LAS VEGAS -- The U.S. needs to consider working with other leading nations to develop rules of engagement in cyberspace, retired general and former director of the CIA Michael Hayden said during a keynote address at the Black Hat conference here on Thursday.
As the country with the largest stakes on the Internet, the U.S. has been somewhat reluctant to engage in such discourse because of concerns that any international negotiations will force it to reveal or limit its cyber capabilities, Hayden said.
However, the complexities involved in defining cyber conflict, and in developing an effective deterrence and response strategy, are driving the need for at least some high-level engagement with other nations, he said.
"We have been really late to any international debate on arms limitation in cyberspace," Hayden said. "Our voice in this is going to get weaker as days go by."
The goal with any international negotiations should be to establish broad international norms for the Internet, rather than focus on any arms control, Hayden said. One example would be to have a norm that prohibits the launching of denial of service attacks against assets in another country, except during an armed conflict, he said.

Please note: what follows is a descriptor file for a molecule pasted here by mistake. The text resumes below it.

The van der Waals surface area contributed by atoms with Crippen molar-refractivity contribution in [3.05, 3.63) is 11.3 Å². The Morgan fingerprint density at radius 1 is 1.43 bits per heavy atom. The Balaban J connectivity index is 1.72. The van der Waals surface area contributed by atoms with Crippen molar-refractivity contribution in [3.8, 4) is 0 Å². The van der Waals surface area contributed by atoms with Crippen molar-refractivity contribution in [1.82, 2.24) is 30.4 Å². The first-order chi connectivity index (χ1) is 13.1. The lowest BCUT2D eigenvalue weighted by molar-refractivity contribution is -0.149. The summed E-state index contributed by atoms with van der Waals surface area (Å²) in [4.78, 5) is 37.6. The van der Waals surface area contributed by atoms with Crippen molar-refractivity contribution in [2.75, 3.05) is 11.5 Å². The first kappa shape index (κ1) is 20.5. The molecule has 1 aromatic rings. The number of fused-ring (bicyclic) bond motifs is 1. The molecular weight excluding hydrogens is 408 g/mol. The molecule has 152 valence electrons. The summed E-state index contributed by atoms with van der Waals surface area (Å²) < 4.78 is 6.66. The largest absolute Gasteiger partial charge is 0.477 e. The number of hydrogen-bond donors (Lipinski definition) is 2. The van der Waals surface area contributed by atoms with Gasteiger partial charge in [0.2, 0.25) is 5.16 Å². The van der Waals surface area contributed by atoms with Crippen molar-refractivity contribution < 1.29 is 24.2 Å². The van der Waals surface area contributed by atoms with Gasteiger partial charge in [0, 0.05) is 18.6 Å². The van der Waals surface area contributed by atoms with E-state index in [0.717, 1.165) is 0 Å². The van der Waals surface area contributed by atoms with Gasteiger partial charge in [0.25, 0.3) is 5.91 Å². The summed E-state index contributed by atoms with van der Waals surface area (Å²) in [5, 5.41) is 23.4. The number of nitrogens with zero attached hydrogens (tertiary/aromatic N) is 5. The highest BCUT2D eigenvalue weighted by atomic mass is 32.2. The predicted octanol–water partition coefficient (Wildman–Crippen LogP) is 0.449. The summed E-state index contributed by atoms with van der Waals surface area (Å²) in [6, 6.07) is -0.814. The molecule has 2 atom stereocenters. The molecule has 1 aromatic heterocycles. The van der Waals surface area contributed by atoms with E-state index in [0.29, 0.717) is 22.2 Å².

DoS attacks, for example, are "such an easily available weapon that we really ought to stigmatize [its use]" and provide for sanctions against countries that allow it from within their borders, he said.
Similarly, attacks against power networks and those in the financial services sectors would be ruled as off-limits because of the devastating consequences the attacks could have, he said.
"We would all agree that [such attacks] are like chemical weapons," which should never be used, he said.
Sanctions could then be developed for violations of established rules, said Hayden, who also acknowledged that enforcement and attributions issues could pose a big challenge to the effective implementation of such agreements.
Discussions about the need for the U.S. to consider international engagement in cybersecurity issues come even as policy makers are struggling to come up with a comprehensive strategy for dealing with cyberwar.
The Defense Department has for long considered cyberspace as a domain that needs to be protected in much the same way that it protects the four other domains -- air, ground, sea and space. However, applying traditional attack and defense models to the cyber domain have proved to be enormously challenging, Hayden said.
Even the manner in which the new Cyber Command is set up reflects some of that challenge with the Department of Homeland Security (DHS) handling cyber defense functions, the intelligence community handling espionage-related tasks, and the defense department being responsible for cyber attack functions.
"Technologically and operationally, they are all the same thing -- it means having your way on the Net," Hayden said. But thanks to politics, each of these functions are funded differently and are governed by different laws, he said.
Jaikumar Vijayan covers data security and privacy issues, financial services security and e-voting for Computerworld. Follow Jaikumar on Twitter at @jaivijayan or subscribe to Jaikumar's RSS feed . His e-mail address is firstname.lastname@example.org.